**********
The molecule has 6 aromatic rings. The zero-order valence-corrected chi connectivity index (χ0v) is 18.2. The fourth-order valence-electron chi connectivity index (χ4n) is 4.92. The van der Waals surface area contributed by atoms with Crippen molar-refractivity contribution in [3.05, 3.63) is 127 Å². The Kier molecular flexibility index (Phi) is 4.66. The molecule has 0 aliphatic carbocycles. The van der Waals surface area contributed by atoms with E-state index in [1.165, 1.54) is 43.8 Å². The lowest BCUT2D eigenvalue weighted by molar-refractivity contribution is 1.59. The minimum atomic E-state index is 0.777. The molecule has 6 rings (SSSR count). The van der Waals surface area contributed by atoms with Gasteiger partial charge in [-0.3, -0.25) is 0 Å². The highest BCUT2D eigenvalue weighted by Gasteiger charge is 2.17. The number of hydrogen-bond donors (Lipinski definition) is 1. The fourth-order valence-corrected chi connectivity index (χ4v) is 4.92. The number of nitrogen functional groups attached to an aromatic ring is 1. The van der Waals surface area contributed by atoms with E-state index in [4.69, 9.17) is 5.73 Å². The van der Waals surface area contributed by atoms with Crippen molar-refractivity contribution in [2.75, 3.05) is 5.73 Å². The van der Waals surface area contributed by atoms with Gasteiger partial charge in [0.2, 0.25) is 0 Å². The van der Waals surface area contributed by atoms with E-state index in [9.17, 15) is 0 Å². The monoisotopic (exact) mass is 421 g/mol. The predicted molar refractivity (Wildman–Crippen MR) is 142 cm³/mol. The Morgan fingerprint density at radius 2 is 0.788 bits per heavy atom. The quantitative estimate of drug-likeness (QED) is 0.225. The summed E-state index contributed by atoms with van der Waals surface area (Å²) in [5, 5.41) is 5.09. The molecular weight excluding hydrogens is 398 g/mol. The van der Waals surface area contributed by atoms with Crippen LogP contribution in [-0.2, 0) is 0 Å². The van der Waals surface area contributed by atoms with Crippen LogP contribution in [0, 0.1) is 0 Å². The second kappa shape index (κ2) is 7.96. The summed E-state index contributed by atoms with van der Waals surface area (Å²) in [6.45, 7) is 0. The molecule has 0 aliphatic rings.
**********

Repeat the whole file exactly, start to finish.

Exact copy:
The molecule has 6 aromatic rings. The zero-order valence-corrected chi connectivity index (χ0v) is 18.2. The fourth-order valence-electron chi connectivity index (χ4n) is 4.92. The van der Waals surface area contributed by atoms with Crippen molar-refractivity contribution in [3.05, 3.63) is 127 Å². The Kier molecular flexibility index (Phi) is 4.66. The molecule has 0 aliphatic carbocycles. The van der Waals surface area contributed by atoms with E-state index in [1.165, 1.54) is 43.8 Å². The lowest BCUT2D eigenvalue weighted by molar-refractivity contribution is 1.59. The minimum atomic E-state index is 0.777. The molecule has 6 rings (SSSR count). The van der Waals surface area contributed by atoms with Gasteiger partial charge in [-0.3, -0.25) is 0 Å². The highest BCUT2D eigenvalue weighted by Gasteiger charge is 2.17. The number of hydrogen-bond donors (Lipinski definition) is 1. The fourth-order valence-corrected chi connectivity index (χ4v) is 4.92. The number of nitrogen functional groups attached to an aromatic ring is 1. The van der Waals surface area contributed by atoms with E-state index in [4.69, 9.17) is 5.73 Å². The van der Waals surface area contributed by atoms with Crippen molar-refractivity contribution in [2.75, 3.05) is 5.73 Å². The van der Waals surface area contributed by atoms with Gasteiger partial charge in [0.2, 0.25) is 0 Å². The van der Waals surface area contributed by atoms with E-state index in [9.17, 15) is 0 Å². The monoisotopic (exact) mass is 421 g/mol. The predicted molar refractivity (Wildman–Crippen MR) is 142 cm³/mol. The Morgan fingerprint density at radius 2 is 0.788 bits per heavy atom. The quantitative estimate of drug-likeness (QED) is 0.225. The summed E-state index contributed by atoms with van der Waals surface area (Å²) in [5, 5.41) is 5.09. The molecular weight excluding hydrogens is 398 g/mol. The van der Waals surface area contributed by atoms with Crippen LogP contribution in [-0.2, 0) is 0 Å². The van der Waals surface area contributed by atoms with Crippen LogP contribution in [0, 0.1) is 0 Å². The second kappa shape index (κ2) is 7.96. The summed E-state index contributed by atoms with van der Waals surface area (Å²) in [6.45, 7) is 0. The molecule has 0 aliphatic rings.